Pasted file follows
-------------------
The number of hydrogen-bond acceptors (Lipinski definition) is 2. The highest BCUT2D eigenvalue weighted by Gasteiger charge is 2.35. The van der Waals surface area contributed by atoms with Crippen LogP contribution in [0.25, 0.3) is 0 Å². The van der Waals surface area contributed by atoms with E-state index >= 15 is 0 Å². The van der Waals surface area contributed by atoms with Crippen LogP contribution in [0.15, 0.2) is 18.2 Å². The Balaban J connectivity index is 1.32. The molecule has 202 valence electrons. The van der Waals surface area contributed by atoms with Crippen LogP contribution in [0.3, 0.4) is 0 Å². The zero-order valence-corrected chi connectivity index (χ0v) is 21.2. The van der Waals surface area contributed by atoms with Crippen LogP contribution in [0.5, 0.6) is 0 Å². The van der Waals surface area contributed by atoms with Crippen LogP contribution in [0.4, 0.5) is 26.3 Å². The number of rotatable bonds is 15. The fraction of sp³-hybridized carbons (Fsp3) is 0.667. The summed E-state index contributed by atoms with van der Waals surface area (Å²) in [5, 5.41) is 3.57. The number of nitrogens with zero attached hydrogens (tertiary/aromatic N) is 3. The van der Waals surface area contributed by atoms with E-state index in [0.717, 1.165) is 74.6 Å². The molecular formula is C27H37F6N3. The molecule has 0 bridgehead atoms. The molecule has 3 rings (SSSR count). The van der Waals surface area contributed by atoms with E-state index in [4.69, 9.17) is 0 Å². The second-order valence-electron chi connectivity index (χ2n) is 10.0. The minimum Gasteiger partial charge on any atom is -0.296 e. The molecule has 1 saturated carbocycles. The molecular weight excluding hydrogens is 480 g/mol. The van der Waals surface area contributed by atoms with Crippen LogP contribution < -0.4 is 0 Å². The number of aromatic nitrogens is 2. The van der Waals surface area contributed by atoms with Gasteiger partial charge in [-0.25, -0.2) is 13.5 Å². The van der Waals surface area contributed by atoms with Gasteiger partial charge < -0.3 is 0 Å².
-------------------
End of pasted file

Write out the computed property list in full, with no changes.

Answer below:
The number of hydrogen-bond acceptors (Lipinski definition) is 2. The highest BCUT2D eigenvalue weighted by Gasteiger charge is 2.35. The van der Waals surface area contributed by atoms with Crippen LogP contribution in [0.25, 0.3) is 0 Å². The van der Waals surface area contributed by atoms with E-state index >= 15 is 0 Å². The van der Waals surface area contributed by atoms with Crippen LogP contribution in [0.15, 0.2) is 18.2 Å². The Balaban J connectivity index is 1.32. The molecule has 202 valence electrons. The van der Waals surface area contributed by atoms with Crippen LogP contribution in [0.3, 0.4) is 0 Å². The zero-order valence-corrected chi connectivity index (χ0v) is 21.2. The van der Waals surface area contributed by atoms with Crippen LogP contribution in [0.5, 0.6) is 0 Å². The van der Waals surface area contributed by atoms with Crippen LogP contribution in [0.4, 0.5) is 26.3 Å². The number of rotatable bonds is 15. The fraction of sp³-hybridized carbons (Fsp3) is 0.667. The summed E-state index contributed by atoms with van der Waals surface area (Å²) in [5, 5.41) is 3.57. The number of nitrogens with zero attached hydrogens (tertiary/aromatic N) is 3. The van der Waals surface area contributed by atoms with E-state index in [0.717, 1.165) is 74.6 Å². The molecular formula is C27H37F6N3. The molecule has 0 bridgehead atoms. The molecule has 3 rings (SSSR count). The van der Waals surface area contributed by atoms with E-state index in [4.69, 9.17) is 0 Å². The second-order valence-electron chi connectivity index (χ2n) is 10.0. The minimum Gasteiger partial charge on any atom is -0.296 e. The molecule has 1 saturated carbocycles. The molecular weight excluding hydrogens is 480 g/mol. The van der Waals surface area contributed by atoms with Crippen LogP contribution < -0.4 is 0 Å². The number of aromatic nitrogens is 2. The van der Waals surface area contributed by atoms with Gasteiger partial charge in [-0.25, -0.2) is 13.5 Å². The van der Waals surface area contributed by atoms with Gasteiger partial charge < -0.3 is 0 Å².